U.S. Department of Energy (DOE) Secretary Energy Moniz, U.S. Environmental Protection Agency (EPA) Administrator McCarthy, U.S. Senator Brian Schatz (HI), and U.S. Senator Al Franken (MN) addressed the State and Territory Energy Offices in early February at NASEO’s Energy Policy Outlook Conference in Washington, D.C. All stressed the catalytic and important role of the State Energy Offices in developing and implementing state energy policies and programs that advance energy resiliency, environmental quality, and economic development.
On Wednesday, February 5, Energy Secretary Ernest Moniz underscored the importance of state-federal interaction on energy, environment, and economic issues.
“So much of the action on energy issues is at the state level,” Secretary Moniz said, “and the Federal Government needs to understand how energy issues vary state-to-state.” Moniz cited DOE’s ongoing relationship with NASEO, particularly in the area of energy assurance, as evidence of a strong state-DOE partnership.
Secretary Moniz described the DOE’s Quadrennial Energy Review (QER) and explained that its success will be driven by engagement with states and other stakeholders. He addressed the current propane shortages impacting multiple states as both a short-term concern and a reflection of the infrastructure needs that will be addressed by the QER.
He highlighted manufacturing innovation as another important example of the DOE’s work with the states and said DOE will provide some of the foundational elements to help expand manufacturing of energy products.
On resiliency, Secretary Moniz highlighted the climate, cyber, and physical threats and interdependencies that need to be addressed. DOE will be working with states and others on regional fuel resiliency studies.
Secretary Moniz recognized that low-carbon solutions are going to look different in different parts of the country. “Consequently,” he added, “all-of-the-above means making the investments for all the fuel sources (e.g., renewables, nuclear, fossil, efficiency) with the idea that the market place will select from these options.” He noted that the United States has had the largest reduction of carbon emissions in the world over the last few years and said natural gas has been a big part of that.
Examples of state leadership in different parts of the country, said Secretary Moniz, will lead us to more of a national approach.
EPA Administrator Gina McCarthy stressed state-federal cooperation on Friday, February 7, when she provided a compelling keynote on the economic opportunity and resilience benefits of tackling climate change and air quality issues using innovative energy policies and technologies.
“We’ve gotten to learn each other’s worlds,” noted Administrator McCarthy on efforts at the federal and state level to align air quality, environmental, and energy strategies and agencies. “It really requires face-to-face engagement and a recognition that the success of the energy world relies on what we’re doing and the success of the environmental world relies on what energy is doing.”
The United States has cut its total carbon pollution more than any other nation in the past eight years—a result, McCarthy noted, of a coordinated effort among local communities, states, regions, the federal government, and the private sector. She praised the work of State Energy Offices in helping the EPA design rules, systems, and models that boost state economies, cut waste, and reduce pollutants that threaten public health.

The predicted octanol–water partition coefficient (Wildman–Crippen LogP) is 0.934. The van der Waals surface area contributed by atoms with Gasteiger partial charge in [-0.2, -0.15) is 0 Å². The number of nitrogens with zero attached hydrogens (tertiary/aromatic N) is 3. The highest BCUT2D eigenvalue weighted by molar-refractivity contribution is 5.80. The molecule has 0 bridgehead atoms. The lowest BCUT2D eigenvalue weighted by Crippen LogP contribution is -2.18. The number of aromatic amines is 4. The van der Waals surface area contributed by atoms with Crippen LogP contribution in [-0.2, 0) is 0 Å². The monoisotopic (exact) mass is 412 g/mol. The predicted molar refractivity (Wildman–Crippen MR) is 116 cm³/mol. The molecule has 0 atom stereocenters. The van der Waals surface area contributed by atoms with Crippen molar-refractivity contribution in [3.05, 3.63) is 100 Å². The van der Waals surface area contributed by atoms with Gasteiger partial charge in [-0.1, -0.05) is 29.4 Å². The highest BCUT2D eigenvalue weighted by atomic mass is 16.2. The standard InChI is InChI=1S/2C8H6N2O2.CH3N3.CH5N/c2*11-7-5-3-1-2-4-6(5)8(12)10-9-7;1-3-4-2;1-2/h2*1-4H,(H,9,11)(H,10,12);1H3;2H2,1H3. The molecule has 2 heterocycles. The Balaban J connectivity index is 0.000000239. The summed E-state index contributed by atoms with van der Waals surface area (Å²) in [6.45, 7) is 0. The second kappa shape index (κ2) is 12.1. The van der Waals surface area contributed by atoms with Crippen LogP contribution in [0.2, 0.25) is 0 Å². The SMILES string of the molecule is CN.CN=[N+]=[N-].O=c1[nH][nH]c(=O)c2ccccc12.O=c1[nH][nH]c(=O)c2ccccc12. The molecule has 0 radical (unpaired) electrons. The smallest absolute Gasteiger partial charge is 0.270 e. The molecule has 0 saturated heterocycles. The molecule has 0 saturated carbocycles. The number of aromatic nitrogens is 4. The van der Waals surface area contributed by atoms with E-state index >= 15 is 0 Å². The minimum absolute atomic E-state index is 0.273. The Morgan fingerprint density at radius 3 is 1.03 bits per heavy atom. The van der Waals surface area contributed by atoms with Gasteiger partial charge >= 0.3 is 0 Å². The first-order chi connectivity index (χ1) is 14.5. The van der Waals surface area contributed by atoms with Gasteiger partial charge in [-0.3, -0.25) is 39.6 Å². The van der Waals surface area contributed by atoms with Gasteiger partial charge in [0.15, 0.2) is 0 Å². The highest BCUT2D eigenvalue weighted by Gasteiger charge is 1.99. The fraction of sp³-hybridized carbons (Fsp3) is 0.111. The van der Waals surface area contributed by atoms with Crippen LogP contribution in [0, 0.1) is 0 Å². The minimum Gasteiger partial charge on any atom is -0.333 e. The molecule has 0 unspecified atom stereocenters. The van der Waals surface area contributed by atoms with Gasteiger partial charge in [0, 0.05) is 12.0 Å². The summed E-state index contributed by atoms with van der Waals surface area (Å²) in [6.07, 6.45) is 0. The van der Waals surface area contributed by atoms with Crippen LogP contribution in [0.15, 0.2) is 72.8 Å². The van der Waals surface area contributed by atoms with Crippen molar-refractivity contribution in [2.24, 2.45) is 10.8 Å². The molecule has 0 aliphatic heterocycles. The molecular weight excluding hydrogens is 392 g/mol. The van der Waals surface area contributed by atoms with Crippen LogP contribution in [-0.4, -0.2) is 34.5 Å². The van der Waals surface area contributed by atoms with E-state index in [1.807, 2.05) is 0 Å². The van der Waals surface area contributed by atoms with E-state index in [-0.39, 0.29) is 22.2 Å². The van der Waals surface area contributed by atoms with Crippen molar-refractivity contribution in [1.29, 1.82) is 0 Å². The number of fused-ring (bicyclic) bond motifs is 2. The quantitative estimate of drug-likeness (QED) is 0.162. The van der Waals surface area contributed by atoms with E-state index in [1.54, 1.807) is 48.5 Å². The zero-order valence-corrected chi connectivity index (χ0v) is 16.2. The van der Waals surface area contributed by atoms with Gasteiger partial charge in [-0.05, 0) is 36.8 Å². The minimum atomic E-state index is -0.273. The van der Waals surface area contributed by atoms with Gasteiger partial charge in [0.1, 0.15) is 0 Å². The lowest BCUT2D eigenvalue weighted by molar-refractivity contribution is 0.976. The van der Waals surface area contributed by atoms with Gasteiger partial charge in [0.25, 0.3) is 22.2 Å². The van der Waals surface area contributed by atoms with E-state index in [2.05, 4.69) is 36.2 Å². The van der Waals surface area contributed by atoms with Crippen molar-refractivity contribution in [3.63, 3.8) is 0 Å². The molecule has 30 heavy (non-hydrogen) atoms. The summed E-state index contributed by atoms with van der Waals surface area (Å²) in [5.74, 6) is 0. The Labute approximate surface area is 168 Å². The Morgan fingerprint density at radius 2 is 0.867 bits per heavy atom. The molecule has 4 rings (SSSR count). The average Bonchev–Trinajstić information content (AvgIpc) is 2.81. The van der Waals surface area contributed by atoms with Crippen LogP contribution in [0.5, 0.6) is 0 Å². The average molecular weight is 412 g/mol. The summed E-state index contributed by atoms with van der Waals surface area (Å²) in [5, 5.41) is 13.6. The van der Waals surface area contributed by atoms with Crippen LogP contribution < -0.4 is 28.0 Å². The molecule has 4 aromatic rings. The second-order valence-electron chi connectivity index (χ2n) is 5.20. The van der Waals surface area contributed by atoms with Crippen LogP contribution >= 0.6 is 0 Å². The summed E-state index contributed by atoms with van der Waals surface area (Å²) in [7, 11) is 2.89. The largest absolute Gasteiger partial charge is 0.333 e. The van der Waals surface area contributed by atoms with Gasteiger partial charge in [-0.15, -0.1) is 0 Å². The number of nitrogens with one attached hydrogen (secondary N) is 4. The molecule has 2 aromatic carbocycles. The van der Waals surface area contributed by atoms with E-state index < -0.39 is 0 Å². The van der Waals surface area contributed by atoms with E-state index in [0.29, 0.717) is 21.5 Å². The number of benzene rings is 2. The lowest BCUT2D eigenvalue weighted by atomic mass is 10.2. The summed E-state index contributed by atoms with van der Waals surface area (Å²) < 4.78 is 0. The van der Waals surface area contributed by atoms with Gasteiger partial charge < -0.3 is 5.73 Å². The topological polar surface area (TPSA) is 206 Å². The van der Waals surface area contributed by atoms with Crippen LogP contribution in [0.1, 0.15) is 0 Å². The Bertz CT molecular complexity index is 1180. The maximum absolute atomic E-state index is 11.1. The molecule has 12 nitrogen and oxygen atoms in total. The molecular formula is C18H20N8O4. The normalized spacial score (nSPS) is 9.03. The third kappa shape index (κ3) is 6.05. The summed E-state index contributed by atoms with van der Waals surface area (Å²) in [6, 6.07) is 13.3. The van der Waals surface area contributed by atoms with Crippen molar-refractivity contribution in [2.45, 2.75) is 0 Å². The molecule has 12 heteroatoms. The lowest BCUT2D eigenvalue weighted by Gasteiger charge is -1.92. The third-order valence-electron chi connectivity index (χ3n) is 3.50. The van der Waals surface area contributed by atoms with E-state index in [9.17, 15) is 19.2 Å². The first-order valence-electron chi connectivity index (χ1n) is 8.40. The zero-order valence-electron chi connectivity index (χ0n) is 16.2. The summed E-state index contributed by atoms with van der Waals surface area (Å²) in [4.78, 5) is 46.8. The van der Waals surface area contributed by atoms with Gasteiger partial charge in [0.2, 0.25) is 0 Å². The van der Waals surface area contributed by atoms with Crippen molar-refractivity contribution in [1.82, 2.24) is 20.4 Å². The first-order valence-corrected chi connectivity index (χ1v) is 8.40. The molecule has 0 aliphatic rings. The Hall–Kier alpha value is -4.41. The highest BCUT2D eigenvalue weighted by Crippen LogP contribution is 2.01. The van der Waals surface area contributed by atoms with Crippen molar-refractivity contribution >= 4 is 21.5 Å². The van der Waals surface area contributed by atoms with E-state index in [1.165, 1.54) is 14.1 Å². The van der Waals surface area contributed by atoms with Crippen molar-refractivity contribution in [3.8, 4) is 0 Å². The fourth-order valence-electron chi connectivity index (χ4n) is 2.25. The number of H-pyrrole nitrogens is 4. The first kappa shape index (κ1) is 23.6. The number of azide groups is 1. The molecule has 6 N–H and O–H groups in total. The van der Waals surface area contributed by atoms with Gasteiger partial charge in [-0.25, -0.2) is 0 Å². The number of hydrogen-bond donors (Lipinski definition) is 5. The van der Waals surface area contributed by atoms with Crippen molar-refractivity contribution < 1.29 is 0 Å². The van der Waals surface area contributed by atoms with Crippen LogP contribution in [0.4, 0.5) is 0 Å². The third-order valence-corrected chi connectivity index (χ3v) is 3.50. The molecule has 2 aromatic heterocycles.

“I am confident in the ability of EPA to listen to everyone’s comments” to design strategies that work for everyone, McCarthy concluded.
Hawaii Senator Brian Schatz (HI) discussed the value State Energy Offices in Federal-State Partnerships on February 6. During his keynote luncheon address, Senator Schatz emphasized the key role played by State Energy Offices, the U.S. Department of Energy, and local governments and organizations in promoting investment in energy.
“Opportunities exist for other states to come to Hawaii, learn what we are doing, and replicate our successes,” noted the senator in discussing the Hawaii Clean Energy Initiative (HCEI), which launched in 2008 from a memorandum of understanding between the state and DOE. The HCEI established ambitious goals to increase energy efficiency and renewable energy and has resulted in the development of aggressive policy tools, financing models, and partnerships to meet them. The Hawaii Energy Office is at the helm of implementing these strategies and coordinating stakeholders.
An important component of the HCEI model, noted the Senator, is means to gain broad input. “It provides a forum for stakeholders to explore common ground outside of the context of a contested case or proceeding,” and offers under-represented populations an opportunity to have a voice in and participate in the clean energy economy.
Senator Schatz thanked NASEO senior advisor and former Hawaii energy office director Maurice Kaya for his “knowledge, passion, and disposition” in planting the seeds for the HCEI.
Senator Al Franken (MN) provided remarks via video on February 6, saying “states are leading the way to a clean energy future.” He explained that as Chairman of the Senate Energy and Natural Resources Subcommittee on Energy he is “looking forward to working with NASEO to better understand the impact of federal policies on states.” Senator Franken announced the hearing he scheduled for Wednesday, February 12, with three states to consider lessons for federal policy from state leadership in energy.
The presentations from the NASEO Energy Outlook Conference are available online: http://energyoutlook.naseo.org/agenda.